Whoever said size doesn't matter apparently wasn't a Chicago architect. In the case of yet another failed attempt at total world structural dominance, a 1928 Chicago Tribune headline boasted the city was "to Have World's Tallest and Largest Building" had plans worked out for architect Walter Ahlschlager's proposed downtown Apparel Mart (SPOILER ALERT: They didn't).
The $45 million, 75-story complex would have housed an apparel-manufacturers' center, a 1,200-car garage, a 1,000-room hotel, and a swimming pool among other amenities, on Wacker Drive about where the east tower of the Hyatt stands today. The space was also meant to feature "its own police force, a first-aid hospital, and railroad terminals and tracks underground to handle passengers, freight, and mail. The normal daytime population of the building was expected to approach 18,000," according to the blog Connecting the Windy City.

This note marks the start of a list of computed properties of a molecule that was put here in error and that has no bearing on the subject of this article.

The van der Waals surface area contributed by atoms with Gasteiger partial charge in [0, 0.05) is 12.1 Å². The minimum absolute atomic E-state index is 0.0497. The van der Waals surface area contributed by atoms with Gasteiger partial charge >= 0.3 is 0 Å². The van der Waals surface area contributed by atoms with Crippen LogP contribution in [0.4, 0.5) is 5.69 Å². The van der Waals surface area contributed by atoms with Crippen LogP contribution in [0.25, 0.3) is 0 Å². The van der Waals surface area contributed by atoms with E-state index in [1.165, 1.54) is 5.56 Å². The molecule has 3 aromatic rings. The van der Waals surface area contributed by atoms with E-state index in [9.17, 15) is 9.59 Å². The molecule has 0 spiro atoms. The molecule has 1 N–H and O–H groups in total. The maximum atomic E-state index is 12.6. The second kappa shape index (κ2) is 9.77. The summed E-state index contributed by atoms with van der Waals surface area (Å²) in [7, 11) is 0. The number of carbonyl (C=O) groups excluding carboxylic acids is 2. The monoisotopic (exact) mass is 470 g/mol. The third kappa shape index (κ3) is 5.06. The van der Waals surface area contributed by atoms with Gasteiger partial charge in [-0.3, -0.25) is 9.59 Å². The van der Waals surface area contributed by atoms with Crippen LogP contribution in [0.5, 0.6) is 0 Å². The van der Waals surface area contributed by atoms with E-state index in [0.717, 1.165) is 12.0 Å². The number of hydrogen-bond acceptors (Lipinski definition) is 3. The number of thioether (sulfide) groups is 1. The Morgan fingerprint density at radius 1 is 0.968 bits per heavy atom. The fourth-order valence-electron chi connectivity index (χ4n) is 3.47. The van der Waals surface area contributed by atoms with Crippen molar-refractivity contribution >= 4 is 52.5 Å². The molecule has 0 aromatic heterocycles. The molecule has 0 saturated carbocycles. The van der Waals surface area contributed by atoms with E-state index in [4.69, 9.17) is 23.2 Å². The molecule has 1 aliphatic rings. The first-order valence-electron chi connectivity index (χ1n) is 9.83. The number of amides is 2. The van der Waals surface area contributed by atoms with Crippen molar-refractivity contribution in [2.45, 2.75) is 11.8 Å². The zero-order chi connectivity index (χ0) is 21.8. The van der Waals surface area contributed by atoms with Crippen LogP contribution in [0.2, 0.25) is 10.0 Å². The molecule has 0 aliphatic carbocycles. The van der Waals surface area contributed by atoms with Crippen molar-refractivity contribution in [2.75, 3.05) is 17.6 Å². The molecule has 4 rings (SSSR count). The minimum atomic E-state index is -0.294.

Aside from its headline-making size, this other Mart was also noteworthy as one of the first commercial structures to be part of an air rights deal. Pitching such an ambitious project the year before the stock market's famous plummet proved to be a bad idea. As far as we can tell, the plan that had been so celebrated quietly faded away.
·Illinois Center—What Might Have Been [Connecting the Windy City]
·"Chicago to have World's Tallest Building..." [Architecture Farm]